While their motivation is driven by forced small space accommodation the project is a reflection of far-reaching opportunities. The collaborators envision the rise of new social dynamics and innovative solutions to re-shaping communities and neighborhoods. That’s definitely in line with what I heard Jay Shafer speak about at a workshop last summer. It’s what many small space designers and tiny house builders are searching for. A shift in consciousness and the wider societal embrace of less is more.
That such a project is coming out of a correctional facility really struck a cord with me. Prisons are places that are often tucked away and hidden from the daily life of citizens yet it’s impact and reflection on our society is poignant. That these inmates became the designers and project consultants of this prototype reflects innovation in design as well as social involvement and prison reform.
Some of the issues that small space design is addressing includes inflated housing markets, high unemployment, increased underemployment, capitalist consumerism and the overt display of materialism of McMansions among other ills. Many folks interested in tiny houses can attest to this, including myself. The Freedom Room is a project design based on living under restraint but has shown what ingenuity born of necessity can initiate. It can be directed for use in the everyday life of people around the world and the collaborators hope that the project will serve as inspiration not only for other prisons but all manners of needs within society. It is another model expressing the simplicity and beauty that small space design is capable of achieving across the societal board-from inmates, to student dormitories, to hotel rooms to tiny living spaces.
I find this project to be an inspiration in many ways. As a prototype it addresses the major issues of decent living within penitentiaries and educational rehabilitation of inmates within the prison system. It reflects the viability of small space design in ways I’d never even considered. That somehow gives me hope that, eventually, more and more people will come around, give tiny living a try themselves, whether that means 100, 300, 500 or 1000 sq. feet, and perhaps consider reducing their footprint and finding the joy in simpler living.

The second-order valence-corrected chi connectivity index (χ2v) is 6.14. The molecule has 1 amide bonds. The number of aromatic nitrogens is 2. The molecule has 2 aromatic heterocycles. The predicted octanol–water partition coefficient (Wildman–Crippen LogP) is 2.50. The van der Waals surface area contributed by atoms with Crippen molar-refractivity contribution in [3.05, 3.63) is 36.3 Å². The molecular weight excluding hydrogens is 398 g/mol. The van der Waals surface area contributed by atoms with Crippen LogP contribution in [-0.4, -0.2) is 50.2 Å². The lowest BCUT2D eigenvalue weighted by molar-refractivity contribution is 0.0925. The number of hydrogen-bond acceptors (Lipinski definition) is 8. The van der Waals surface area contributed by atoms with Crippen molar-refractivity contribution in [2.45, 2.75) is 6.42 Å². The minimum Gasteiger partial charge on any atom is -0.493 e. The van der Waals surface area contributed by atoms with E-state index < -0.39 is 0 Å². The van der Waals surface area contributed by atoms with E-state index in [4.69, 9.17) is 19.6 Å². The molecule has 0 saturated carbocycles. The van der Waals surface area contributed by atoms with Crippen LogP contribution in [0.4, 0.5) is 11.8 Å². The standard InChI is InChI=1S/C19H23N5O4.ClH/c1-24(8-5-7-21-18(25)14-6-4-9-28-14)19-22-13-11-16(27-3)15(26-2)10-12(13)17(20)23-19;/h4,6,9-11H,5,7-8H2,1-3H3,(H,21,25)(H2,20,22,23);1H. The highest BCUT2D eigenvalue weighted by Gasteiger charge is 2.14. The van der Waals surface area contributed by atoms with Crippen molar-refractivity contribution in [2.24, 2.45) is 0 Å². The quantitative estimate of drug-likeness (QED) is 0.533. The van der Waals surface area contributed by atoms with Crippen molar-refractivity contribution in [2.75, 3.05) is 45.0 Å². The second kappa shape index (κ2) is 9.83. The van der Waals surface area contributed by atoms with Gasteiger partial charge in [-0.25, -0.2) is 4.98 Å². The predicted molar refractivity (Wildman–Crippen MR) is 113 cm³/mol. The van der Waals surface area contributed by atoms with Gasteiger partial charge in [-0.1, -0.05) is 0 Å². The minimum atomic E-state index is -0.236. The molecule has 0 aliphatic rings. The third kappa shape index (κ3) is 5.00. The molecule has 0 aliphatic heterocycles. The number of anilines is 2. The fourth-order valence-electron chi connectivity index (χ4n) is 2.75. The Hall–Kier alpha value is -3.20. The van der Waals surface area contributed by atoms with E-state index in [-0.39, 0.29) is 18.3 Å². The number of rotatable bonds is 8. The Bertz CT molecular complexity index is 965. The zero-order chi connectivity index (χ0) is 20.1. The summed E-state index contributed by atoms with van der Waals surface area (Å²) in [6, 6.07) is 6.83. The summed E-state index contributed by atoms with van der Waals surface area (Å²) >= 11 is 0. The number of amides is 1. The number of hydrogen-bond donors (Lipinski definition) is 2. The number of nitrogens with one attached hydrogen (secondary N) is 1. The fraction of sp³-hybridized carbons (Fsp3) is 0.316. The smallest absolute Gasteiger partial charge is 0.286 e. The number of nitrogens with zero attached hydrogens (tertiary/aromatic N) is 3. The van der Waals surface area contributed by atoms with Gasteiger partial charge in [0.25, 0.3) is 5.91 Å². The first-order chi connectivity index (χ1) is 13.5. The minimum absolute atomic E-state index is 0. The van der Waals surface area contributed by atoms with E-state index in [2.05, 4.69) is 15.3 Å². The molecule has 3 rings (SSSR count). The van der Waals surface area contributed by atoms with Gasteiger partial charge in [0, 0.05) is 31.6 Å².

As of late I have been chatting with several tiny house people about what it would take to actually have a true tiny house community that was legitimate, legal and welcome in a city. It would be very easy to do this in a small rural city location or somewhere in the Midwest where there isn’t anyone for miles, but the fact is most people want to live near a city where they have career opportunities, a social life, things to do and ease of access to stores.
So how might we achieve a tiny house community in a decent size city? I was speaking to another writer who had taken an interesting approach that I think might work here in the US (he is located in Canada). They were able to get their tiny houses designated as a RV, and then they pooled their funds to buy out a mobile home trailer park. From there they waited until all the current leases had lapsed (they notified the residents that they would not be renewing the leases) and they had an entire trailer park to themselves. Now I have mixed feelings on this, but I think you could navigate this step in a way that is ethical and fair, but it is fine line for sure.
The key to this strategy is that you have to buy out an existing park, because there are few big cities that are allowing land to be newly zoned for trailer parks or camp grounds. Many cities are shifting to mixed income housing to handle low-income housing. Once you own it, I think the first step would be to clear the entire lot and do some heavy duty landscaping and design.
- What do you think about the idea of buying out an RV park?
- What ideas have you had to get a tiny house community started?